Adam Strange #7 - For my money, still the best book on the stands. High art it ain't, but it's definitely Fun Comics, which is exactly the sort of thing I'm looking for these days. This issue was like the ten minutes in Star Wars that happen between the Millennium Falcon escaping the Death Star and the launch of the Rebel squadron... a nice bit of expository breathing room before the big action of the conclusion. And it worked well, thanks once again to the pacing of Andy Diggle and the right purty art of Pascal Ferry. If the final issue is as good as the previous 7, I may stick around to give Rann/Thanagar War a try.
Power Pack #1 - I never read much of the original Pack, but this looked fun so I figured I'd give it a shot. Not necessarily the most intelligent comic book you're ever going to read, but it was decent. Marc Sumerak's story was light, breezy fun, and in the space of 22 pages clearly defined each of the characters' personalities and the feel of the world they inhabit. A lot of folks who write so-called "mature" comics can't pull that off anymore, so it's a real treat to see that in an all-ages book. The manga-lite art style of Gurihiru is the perfect accompaniment here... serious enough to depict the action scenes well, but fun enough to reflect the tone. The Franklin Richards back-up story by Sumerak and Chris Eliopoulous was fun, too, placing the Fantastic Four’s firstborn in a "Dexter’s Laboratory" type story that manages to do something no one else in the history of Marvel has ever been able to do: make HERBIE the robot fun. No small feat. Anyway, lately I've been looking for comics I'll be able to read with Liam once he's old enough, and I think this may work nicely. Great for the kids and fun enough to keep the adults interested.
Superboy & The Legion of Super-Heroes #241-245 – Some people have said that “Earthwar,” the storyline running through these issues of Paul Levitz’s first run as Legion scribe, was a better story than the much vaunted “Great Darkness Saga.” Having now read them both, I’m inclined to agree. This is the big Legion story done right. The group is spread thin throughout the galaxy due to various assignments, and is therefore unprepared for the increasingly deadly series of events that threaten Earth and, ultimately, all of the United Planets. It’s a slow build over the first four issues, as each of the threats they face turn out to be manipulated by still higher powers all the way up the line to one of their single greatest foes. And since Legionnaires are picked off every step of the way, the handful remaining come time for the final battle seem hopelessly overmatched (even if one of ‘em is Superboy), so you really are left wondering how they’re going to pull it all off. This is over-the-top superhero melodrama at its finest. The art is sometimes inconsistent, and the ultimate conclusion kinda left me asking “well, why didn’t they just think of doing that in the first place?,” but the overall story is such great fun that I was easily able to overlook all that.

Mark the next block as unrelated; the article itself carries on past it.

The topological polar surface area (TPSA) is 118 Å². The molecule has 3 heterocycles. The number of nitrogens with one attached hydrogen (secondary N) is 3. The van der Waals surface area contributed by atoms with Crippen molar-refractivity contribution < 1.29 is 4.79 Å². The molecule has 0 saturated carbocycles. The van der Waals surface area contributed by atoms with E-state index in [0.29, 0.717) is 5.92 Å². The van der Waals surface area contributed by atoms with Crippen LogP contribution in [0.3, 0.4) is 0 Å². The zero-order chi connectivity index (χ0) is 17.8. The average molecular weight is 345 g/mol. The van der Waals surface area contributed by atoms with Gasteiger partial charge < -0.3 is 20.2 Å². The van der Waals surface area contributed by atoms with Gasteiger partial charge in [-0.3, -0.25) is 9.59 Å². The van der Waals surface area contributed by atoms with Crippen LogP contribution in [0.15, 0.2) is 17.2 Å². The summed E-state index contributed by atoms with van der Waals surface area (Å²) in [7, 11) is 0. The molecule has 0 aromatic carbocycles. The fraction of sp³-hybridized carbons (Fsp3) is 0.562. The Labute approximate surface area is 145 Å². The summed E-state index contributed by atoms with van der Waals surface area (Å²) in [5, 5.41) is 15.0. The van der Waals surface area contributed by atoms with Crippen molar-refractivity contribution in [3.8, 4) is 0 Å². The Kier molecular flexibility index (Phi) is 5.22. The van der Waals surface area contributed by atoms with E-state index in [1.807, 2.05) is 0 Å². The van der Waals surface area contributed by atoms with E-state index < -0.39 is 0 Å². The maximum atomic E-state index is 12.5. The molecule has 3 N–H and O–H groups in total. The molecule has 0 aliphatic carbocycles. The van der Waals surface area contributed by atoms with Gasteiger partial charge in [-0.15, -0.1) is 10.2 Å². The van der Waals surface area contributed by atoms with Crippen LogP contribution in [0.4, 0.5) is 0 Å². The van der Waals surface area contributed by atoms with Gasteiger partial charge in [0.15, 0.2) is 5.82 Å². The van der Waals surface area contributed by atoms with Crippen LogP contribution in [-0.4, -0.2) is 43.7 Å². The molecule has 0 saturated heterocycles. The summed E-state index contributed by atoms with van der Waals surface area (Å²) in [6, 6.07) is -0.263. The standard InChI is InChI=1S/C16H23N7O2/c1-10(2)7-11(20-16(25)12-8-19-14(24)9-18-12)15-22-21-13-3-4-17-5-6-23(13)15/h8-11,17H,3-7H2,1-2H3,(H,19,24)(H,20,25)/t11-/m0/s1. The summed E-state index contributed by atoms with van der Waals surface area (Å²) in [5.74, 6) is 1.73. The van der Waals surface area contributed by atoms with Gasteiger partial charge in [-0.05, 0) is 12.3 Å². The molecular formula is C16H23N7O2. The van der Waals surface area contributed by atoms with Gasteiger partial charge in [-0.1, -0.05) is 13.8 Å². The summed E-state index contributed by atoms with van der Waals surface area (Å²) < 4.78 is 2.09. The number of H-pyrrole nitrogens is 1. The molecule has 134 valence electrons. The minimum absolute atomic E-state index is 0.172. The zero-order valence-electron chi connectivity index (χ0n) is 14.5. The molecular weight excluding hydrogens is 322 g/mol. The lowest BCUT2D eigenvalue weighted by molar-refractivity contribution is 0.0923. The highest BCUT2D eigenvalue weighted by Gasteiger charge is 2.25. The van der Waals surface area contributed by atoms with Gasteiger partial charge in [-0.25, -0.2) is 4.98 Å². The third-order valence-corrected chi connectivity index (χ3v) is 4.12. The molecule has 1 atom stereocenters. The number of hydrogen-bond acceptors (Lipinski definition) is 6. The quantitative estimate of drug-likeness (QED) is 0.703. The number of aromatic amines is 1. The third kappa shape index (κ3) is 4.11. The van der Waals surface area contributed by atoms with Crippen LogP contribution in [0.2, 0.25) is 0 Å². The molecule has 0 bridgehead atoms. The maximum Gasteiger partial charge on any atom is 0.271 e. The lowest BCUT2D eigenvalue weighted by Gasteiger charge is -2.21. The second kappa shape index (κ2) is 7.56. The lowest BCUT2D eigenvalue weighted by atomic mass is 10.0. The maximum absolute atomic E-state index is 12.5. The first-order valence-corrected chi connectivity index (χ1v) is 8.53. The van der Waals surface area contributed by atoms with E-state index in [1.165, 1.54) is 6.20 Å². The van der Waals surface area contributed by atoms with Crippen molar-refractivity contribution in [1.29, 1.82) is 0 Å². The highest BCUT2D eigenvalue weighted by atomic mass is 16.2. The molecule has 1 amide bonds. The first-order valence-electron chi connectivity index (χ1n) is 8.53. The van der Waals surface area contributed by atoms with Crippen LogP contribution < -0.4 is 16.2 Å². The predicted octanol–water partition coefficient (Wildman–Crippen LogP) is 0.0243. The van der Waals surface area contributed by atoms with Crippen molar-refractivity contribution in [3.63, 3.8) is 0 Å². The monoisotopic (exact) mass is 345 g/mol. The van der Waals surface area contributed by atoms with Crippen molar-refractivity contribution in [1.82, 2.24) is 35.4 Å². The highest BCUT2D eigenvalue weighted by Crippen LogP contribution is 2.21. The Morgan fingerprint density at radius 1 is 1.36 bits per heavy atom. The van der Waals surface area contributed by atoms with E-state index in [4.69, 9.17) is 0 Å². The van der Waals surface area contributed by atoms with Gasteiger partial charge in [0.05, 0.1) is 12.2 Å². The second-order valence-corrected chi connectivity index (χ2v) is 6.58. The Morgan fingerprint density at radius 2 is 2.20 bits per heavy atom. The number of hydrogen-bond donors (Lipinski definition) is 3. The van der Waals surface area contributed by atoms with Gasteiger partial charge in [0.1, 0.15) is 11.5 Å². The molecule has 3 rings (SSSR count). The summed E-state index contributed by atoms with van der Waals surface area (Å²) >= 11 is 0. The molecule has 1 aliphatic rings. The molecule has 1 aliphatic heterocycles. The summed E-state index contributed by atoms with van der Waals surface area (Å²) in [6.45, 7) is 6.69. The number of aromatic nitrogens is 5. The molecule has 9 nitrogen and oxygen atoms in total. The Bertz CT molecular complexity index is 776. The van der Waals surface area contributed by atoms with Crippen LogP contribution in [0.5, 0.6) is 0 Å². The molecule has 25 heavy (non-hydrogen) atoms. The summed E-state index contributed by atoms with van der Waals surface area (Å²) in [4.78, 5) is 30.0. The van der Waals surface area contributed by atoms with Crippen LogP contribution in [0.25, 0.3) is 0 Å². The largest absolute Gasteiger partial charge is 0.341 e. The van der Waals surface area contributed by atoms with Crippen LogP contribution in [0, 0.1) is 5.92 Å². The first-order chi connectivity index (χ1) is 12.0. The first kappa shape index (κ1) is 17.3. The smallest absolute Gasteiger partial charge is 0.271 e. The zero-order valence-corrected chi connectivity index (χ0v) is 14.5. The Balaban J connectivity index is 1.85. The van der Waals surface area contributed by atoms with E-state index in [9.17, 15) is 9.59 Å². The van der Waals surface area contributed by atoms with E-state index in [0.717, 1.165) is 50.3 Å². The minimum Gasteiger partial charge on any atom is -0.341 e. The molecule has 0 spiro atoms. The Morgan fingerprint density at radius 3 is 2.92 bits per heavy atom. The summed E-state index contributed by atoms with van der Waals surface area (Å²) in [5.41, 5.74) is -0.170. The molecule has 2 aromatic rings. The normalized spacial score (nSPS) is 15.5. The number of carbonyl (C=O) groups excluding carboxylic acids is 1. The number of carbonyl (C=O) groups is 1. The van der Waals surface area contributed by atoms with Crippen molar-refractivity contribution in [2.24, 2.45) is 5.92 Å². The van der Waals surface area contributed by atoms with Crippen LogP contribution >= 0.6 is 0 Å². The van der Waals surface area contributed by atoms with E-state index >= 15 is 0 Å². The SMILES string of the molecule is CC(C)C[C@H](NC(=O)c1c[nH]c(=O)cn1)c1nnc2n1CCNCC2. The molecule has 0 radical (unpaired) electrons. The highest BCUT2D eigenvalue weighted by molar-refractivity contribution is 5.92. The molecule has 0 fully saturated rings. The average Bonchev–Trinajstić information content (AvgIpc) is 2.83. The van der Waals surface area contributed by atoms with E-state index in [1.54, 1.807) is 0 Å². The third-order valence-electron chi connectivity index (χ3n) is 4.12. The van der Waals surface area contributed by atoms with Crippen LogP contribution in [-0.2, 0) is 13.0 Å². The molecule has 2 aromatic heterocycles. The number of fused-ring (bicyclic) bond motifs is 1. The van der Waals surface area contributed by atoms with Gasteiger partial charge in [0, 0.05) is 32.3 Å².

Chilling Adventures in Sorcery... As Told by Sabrina #2 – As if the idea of a horror book produced by Archie Comics wasn’t odd enough, this one also happens to be drawn by Dan DeCarlo in his traditional “bigfoot” comedic style. And on top of all that, we get Sabrina the Teenage Witch subbing for the Crypt Keeper. Weird as all hell, I tells ya. As you can imagine, the stories in this book are pretty toothless. They tread pretty well-worn horror territory (man turned into monster, cursed jewelry, etc.), and never really get even particularly creepy, much less scary, but still, this is a horror book by Archie, drawn by Dan DeCarlo, starring Sabrina. Isn’t that enough? If I have any complaints at all, it’s that none of the stories feature the traditional Archie characters (Sabrina herself only ever gets a headshot on the first page of each story). Who wouldn’t want to see Betty murder Veronica with an axe, or Jughead feasting on Reggieburgers? Missed opportunities galore!